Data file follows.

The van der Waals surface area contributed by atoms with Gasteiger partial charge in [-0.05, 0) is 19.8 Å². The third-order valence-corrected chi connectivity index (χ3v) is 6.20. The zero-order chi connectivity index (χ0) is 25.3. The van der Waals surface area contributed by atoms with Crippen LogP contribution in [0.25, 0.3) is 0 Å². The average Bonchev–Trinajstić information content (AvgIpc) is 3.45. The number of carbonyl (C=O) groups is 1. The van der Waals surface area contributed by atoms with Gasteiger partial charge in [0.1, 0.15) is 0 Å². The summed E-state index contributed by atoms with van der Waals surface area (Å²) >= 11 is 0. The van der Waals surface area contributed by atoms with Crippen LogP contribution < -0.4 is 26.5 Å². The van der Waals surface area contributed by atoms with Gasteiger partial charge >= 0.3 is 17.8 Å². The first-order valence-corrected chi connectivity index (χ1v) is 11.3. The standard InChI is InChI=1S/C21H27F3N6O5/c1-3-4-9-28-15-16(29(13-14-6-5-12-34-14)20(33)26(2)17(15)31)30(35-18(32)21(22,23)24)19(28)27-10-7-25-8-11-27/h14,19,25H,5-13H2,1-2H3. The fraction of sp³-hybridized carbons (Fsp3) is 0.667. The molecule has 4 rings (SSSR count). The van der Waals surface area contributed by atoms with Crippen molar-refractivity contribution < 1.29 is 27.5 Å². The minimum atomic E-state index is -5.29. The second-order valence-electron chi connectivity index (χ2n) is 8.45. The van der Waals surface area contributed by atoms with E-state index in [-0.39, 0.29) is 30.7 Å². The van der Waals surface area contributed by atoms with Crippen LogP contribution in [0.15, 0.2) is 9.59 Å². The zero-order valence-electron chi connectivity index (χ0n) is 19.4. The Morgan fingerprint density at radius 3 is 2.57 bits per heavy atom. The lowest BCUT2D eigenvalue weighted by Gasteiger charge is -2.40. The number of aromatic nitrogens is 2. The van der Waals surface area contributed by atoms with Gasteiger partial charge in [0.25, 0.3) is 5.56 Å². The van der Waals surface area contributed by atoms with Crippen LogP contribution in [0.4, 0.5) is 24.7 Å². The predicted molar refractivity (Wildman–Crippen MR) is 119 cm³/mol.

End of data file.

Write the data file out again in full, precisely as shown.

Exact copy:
The van der Waals surface area contributed by atoms with Gasteiger partial charge in [-0.05, 0) is 19.8 Å². The third-order valence-corrected chi connectivity index (χ3v) is 6.20. The zero-order chi connectivity index (χ0) is 25.3. The van der Waals surface area contributed by atoms with Crippen LogP contribution in [0.25, 0.3) is 0 Å². The average Bonchev–Trinajstić information content (AvgIpc) is 3.45. The number of carbonyl (C=O) groups is 1. The van der Waals surface area contributed by atoms with Gasteiger partial charge in [0.1, 0.15) is 0 Å². The summed E-state index contributed by atoms with van der Waals surface area (Å²) >= 11 is 0. The van der Waals surface area contributed by atoms with Crippen LogP contribution < -0.4 is 26.5 Å². The van der Waals surface area contributed by atoms with Gasteiger partial charge >= 0.3 is 17.8 Å². The first-order valence-corrected chi connectivity index (χ1v) is 11.3. The standard InChI is InChI=1S/C21H27F3N6O5/c1-3-4-9-28-15-16(29(13-14-6-5-12-34-14)20(33)26(2)17(15)31)30(35-18(32)21(22,23)24)19(28)27-10-7-25-8-11-27/h14,19,25H,5-13H2,1-2H3. The fraction of sp³-hybridized carbons (Fsp3) is 0.667. The molecule has 4 rings (SSSR count). The van der Waals surface area contributed by atoms with Crippen molar-refractivity contribution < 1.29 is 27.5 Å². The minimum atomic E-state index is -5.29. The second-order valence-electron chi connectivity index (χ2n) is 8.45. The van der Waals surface area contributed by atoms with E-state index in [-0.39, 0.29) is 30.7 Å². The van der Waals surface area contributed by atoms with Crippen LogP contribution in [0.15, 0.2) is 9.59 Å². The zero-order valence-electron chi connectivity index (χ0n) is 19.4. The Morgan fingerprint density at radius 3 is 2.57 bits per heavy atom. The lowest BCUT2D eigenvalue weighted by Gasteiger charge is -2.40. The number of aromatic nitrogens is 2. The van der Waals surface area contributed by atoms with Gasteiger partial charge in [0.25, 0.3) is 5.56 Å². The van der Waals surface area contributed by atoms with Crippen LogP contribution in [0.4, 0.5) is 24.7 Å². The predicted molar refractivity (Wildman–Crippen MR) is 119 cm³/mol.